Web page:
1. It is comparable to a statutory financial audit in that it involves external verification, publication of findings, and is repeated annually. 2. It takes a comprehensive, inclusive view of the scope of market relationships to be accounted for in the social audit. 3. Assessment criteria are chosen by stakeholders on the basis of their own agendas and values. …

The rest of this article is only available to active members of Questia

Already a member? Log in now.

Notes for this article

Add a new note
If you are trying to select text to create highlights or citations, remember that you must now click or tap on the first word, and then click or tap on the last word.
One moment ...
Default project is now your active project.
Project items

Items saved from this article

This article has been saved
Highlights (0)
Some of your highlights are legacy items.

Highlights saved before July 30, 2012 will not be displayed on their respective source pages.

You can easily re-create the highlights by opening the book page or article, selecting the text, and clicking “Highlight.”

Citations (0)
Some of your citations are legacy items.

Any citation created before July 30, 2012 will labeled as a “Cited page.” New citations will be saved as cited passages, pages or articles.

We also added the ability to view new citations from your projects or the book or article where you created them.

Notes (0)
Bookmarks (0)

You have no saved items from this article

Project items include:
  • Saved book/article
  • Highlights
  • Quotes/citations
  • Notes
  • Bookmarks
Notes
Cite this article

Cited article

Style
Citations are available only to our active members.
Buy instant access to cite pages or passages in MLA, APA and Chicago citation styles.

(Einhorn, 1992, p. 25)

(Einhorn 25)

1. Lois J. Einhorn, Abraham Lincoln, the Orator: Penetrating the Lincoln Legend (Westport, CT: Greenwood Press, 1992), 25, http://www.questia.com/read/27419298.

Cited article

Trading Ethics: Auditing the Market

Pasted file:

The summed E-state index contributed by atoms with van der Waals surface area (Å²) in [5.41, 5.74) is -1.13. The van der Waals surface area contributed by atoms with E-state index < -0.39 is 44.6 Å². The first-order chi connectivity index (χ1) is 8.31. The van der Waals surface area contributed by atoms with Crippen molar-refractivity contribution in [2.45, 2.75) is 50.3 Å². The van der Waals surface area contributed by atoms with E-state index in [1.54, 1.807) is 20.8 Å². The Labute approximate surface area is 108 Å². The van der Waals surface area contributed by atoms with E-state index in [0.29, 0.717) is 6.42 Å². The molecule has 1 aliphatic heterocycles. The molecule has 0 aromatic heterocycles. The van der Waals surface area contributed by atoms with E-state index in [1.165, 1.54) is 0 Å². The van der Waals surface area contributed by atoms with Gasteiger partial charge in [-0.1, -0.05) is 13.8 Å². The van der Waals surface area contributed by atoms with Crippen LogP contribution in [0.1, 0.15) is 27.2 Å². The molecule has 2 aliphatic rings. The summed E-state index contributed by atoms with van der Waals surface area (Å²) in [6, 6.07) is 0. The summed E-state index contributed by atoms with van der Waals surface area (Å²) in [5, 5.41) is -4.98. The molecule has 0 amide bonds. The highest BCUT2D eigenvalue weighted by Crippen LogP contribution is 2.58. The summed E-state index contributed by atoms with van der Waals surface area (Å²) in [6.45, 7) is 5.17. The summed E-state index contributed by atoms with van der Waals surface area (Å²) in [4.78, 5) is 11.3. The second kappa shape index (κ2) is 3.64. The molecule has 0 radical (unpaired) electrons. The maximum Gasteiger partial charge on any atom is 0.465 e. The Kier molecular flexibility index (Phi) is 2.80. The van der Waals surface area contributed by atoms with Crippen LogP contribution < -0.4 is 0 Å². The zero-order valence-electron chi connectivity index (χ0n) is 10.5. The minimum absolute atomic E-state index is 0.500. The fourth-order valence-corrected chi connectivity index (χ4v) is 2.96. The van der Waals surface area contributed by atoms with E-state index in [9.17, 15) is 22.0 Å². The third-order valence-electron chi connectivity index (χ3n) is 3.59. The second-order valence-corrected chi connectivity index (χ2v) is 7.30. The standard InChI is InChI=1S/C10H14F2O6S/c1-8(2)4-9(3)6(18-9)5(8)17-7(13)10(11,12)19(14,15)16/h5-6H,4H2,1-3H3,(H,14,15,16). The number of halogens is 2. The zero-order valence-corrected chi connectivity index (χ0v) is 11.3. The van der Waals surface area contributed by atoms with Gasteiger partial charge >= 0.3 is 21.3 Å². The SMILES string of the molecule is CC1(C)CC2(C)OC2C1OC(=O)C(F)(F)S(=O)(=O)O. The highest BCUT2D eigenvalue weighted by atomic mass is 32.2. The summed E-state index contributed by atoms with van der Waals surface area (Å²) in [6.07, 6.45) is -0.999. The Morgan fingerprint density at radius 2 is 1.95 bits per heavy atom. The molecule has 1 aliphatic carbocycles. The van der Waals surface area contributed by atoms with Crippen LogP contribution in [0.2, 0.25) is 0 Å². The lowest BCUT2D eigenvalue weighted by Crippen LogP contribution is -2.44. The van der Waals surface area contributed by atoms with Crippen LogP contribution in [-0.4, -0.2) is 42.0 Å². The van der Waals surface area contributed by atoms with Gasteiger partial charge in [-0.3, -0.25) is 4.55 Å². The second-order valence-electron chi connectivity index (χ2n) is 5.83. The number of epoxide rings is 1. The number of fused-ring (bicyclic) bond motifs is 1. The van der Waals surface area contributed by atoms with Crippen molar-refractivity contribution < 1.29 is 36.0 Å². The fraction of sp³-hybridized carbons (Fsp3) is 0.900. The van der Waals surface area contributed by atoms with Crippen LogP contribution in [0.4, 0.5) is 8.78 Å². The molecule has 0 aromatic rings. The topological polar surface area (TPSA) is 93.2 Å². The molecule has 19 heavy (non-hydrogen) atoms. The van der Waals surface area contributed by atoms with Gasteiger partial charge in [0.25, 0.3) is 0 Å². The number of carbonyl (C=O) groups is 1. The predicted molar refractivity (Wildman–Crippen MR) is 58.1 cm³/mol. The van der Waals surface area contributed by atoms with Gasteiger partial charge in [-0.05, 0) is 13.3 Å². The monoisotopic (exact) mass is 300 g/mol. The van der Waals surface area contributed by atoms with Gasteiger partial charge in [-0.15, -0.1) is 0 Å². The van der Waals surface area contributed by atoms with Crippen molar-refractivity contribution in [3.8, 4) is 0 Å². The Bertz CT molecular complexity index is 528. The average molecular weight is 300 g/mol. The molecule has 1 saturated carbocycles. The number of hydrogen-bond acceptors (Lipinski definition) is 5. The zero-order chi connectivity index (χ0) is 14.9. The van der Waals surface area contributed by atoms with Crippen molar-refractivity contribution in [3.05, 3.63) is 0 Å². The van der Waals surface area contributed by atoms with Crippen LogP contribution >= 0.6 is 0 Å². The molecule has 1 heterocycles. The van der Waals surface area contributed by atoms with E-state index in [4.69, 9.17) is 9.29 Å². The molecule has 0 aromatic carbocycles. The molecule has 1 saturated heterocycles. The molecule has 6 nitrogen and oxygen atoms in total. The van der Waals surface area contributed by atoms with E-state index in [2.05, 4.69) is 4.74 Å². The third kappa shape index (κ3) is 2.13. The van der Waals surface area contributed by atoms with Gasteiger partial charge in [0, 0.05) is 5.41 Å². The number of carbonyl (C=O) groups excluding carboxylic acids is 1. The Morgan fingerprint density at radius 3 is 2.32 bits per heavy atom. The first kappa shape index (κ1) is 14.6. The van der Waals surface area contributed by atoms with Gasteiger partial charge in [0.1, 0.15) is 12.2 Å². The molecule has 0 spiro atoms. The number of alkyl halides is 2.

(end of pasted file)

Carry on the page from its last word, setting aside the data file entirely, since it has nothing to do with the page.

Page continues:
Settings

Settings

Typeface
Text size Smaller Larger Reset View mode
Search within

Search within this article

Look up

Look up a word

  • Dictionary
  • Thesaurus
Please submit a word or phrase above.
Print this page

Print this page

Why can't I print more than one page at a time?

Help
Full screen

matching results for page

    Questia reader help

    How to highlight and cite specific passages

    1. Click or tap the first word you want to select.
    2. Click or tap the last word you want to select, and you’ll see everything in between get selected.
    3. You’ll then get a menu of options like creating a highlight or a citation from that passage of text.

    OK, got it!

    Cited passage

    Style
    Citations are available only to our active members.
    Buy instant access to cite pages or passages in MLA, APA and Chicago citation styles.

    "Portraying himself as an honest, ordinary person helped Lincoln identify with his audiences." (Einhorn, 1992, p. 25).

    "Portraying himself as an honest, ordinary person helped Lincoln identify with his audiences." (Einhorn 25)

    "Portraying himself as an honest, ordinary person helped Lincoln identify with his audiences."1

    1. Lois J. Einhorn, Abraham Lincoln, the Orator: Penetrating the Lincoln Legend (Westport, CT: Greenwood Press, 1992), 25, http://www.questia.com/read/27419298.

    Cited passage

    Thanks for trying Questia!

    Please continue trying out our research tools, but please note, full functionality is available only to our active members.

    Your work will be lost once you leave this Web page.

    Buy instant access to save your work.

    Already a member? Log in now.

    Author Advanced search

    Oops!

    An unknown error has occurred. Please click the button below to reload the page. If the problem persists, please try again in a little while.